InCites (Thomson Reuters) is a customized, citation-based research evaluation tool, which can be used to provide evidence of publications for grant or job applications. The latest customization for UQ researchers is University of Queensland: Author Profile Dataset, a searchable dataset that manages a unique profile of UQ authors .
By searching this dataset and using the sophisticated tools provided in InCites, you can generate a range of metrics report for your next grant or job application.
- Summary Metrics - total number of documents, citations, average citation, H-Index etc
- Journal ranking - identifies the most frequently cited
- Collaborating authors/country/institutions listing
For further information contact your Research
The Library currently has the Thomson Reuters Data Citation Index on trial, to provide access to research datasets for UQ staff and researchers. This new index connects researchers to quality data and data sets, across a range of disciplines, from around the world by providing links to data repositories. This makes data more discoverable and accessible by UQ researchers, and can potentially 'speed up the research process'.
Data Citation Index fully indexes a significant number of the world's leading data repositories of critical interest to the research community, including over two million data studies and datasets. The records for the datasets, which include authors, institutions, keywords, citations and other metadata, are connected to related peer-reviewed literature indexed in the Web of KnowledgeSM. Watch the video to find out more.
The purpose of the trial is to evaluate the Index and we are seeking feedback from researchers around UQ on the Data Citation Index. We encourage you to explore this new tool and send your feedback to email@example.com
UQ eSpace What's New?
- Social Media - A social media badge has been added to the view pages of eSpace records - now your favourite records can be "Liked, Tweeted and Shared".
- Scope and Policy document updated - The eSpace Scope and Policy document has been updated.
- 'Daily Snapshot' - The order of items in the 'Daily Snapshot' on the eSpace homepage now defaults to 'Recently Added ' rather than to 'News' and the order has been changed to give more prominence to the former.
- Sherpa/Romeo - Sherpa/Romeo provides publisher information, links now display in eSpace on the pages from all journals listed in Sherpa/Romeo.
- Improved usability of view pages - Usability of 'View Pages' in eSpace has been improved by moving Document-type, Sub-type and Collections to the foot of each record and relocating the DOI to the top.
- For Unit Publication Officers - The Unit Publication Officer Guide has been significantly updated.
For further information go to UQ eSpace.
- The Directory of Open Access Journals (DOAJ) has launched a new platform with improved searching features. DOAJ now contains 8869 journals with 4550 journals searchable at the article level.
- The Research Councils UK (RCUK) policy on open access came into effect from the 1st April 2013. The policy states that all peer-reviewed published research articles and conference proceedings funded by RCUK must be open access. A video from BioMed Central has a helpful explanation.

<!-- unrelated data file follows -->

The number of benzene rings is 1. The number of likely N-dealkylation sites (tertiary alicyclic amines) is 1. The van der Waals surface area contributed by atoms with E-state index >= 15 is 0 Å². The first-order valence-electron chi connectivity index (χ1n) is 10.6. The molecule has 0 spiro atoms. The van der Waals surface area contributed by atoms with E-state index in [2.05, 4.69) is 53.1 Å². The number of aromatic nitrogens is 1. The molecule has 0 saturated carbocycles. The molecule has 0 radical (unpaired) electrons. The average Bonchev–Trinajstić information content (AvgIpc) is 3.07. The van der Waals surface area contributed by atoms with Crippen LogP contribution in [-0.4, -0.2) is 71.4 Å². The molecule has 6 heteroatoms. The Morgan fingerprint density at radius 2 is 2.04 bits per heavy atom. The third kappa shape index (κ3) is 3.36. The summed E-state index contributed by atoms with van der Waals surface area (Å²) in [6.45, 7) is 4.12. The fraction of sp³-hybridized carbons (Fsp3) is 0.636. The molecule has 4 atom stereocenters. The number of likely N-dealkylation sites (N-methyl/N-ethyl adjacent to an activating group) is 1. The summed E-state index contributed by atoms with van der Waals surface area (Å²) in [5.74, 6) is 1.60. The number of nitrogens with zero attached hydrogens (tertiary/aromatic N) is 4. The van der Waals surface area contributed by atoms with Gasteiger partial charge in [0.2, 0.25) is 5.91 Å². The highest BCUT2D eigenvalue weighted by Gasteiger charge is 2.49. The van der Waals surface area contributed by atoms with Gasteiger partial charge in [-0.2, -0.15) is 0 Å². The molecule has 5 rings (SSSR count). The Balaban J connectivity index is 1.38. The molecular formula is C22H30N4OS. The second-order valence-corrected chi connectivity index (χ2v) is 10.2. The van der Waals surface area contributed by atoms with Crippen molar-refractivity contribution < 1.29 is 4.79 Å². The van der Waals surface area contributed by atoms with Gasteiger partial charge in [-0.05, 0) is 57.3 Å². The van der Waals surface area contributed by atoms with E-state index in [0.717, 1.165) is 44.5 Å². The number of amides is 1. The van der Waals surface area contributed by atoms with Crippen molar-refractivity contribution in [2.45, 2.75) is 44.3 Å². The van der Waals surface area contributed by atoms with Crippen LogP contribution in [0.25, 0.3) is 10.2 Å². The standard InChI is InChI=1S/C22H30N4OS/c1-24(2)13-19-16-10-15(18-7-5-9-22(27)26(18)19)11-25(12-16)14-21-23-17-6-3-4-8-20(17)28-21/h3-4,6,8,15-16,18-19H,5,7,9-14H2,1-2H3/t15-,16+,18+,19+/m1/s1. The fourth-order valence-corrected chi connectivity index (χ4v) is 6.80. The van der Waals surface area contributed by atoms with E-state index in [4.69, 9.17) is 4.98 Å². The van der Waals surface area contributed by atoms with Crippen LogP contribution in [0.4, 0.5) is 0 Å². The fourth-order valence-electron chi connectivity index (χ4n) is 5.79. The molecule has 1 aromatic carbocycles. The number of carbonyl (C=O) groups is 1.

- Updates have been made to the "Where to Publish" page with Lists of journals which allow free access to the published version within 12 months: Highwire Press, Elsevier and Wiley-Blackwell.
- De Gruyter have released a video showcasing their new open access model for libraries, "The Art of Paper Planes".
Do you have good Web of Science coverage? Then a
ResearcherID is essential.
It is a free product developed by Thomson Reuters. Once registered, a researcher is assigned a unique ID number that expressly associates them with their published works, regardless of any possible name variations or institutional affiliation changes.
The latest news is that ResearcherID and ORCID integration: You can now exchange data between your ResearcherID and ORCID profiles.
What is an ORCID and how do I integrate?: "Open Researcher and Contributor identifier" provides a registry of unique research identifiers and a method of linking research activities. Read more. Update your profile once from one site and cascading to the other. Learn more about the extended integration, click here.
With ResearcherID, you can:
- Manage your publication profile
- Track your times cited counts and h-index
- Identify potential collaborators from around the globe
- Publicly showcase your published work
Another great advantage for UQ researchers is that your ResearcherID can be linked to eSpace.
How do I do this?
- Send an email to firstname.lastname@example.org
- Add 'RID request' in the subject line
- Include your full name and UQ username (UQ login) in the email
For further information
We are pleased to announce that Research Data Australia has begun harvesting data collection records from UQ eSpace. Researchers can now describe their data collections in eSpace, and then the harvest makes the data description visible through Research Data Australia.
This allows researchers and research groups to describe their research data according to good practice, in order to aid the discovery, dissemination, and preservation of their research data. This goes some way to champion research datasets as being a first-class research output at UQ.
View our first live record here: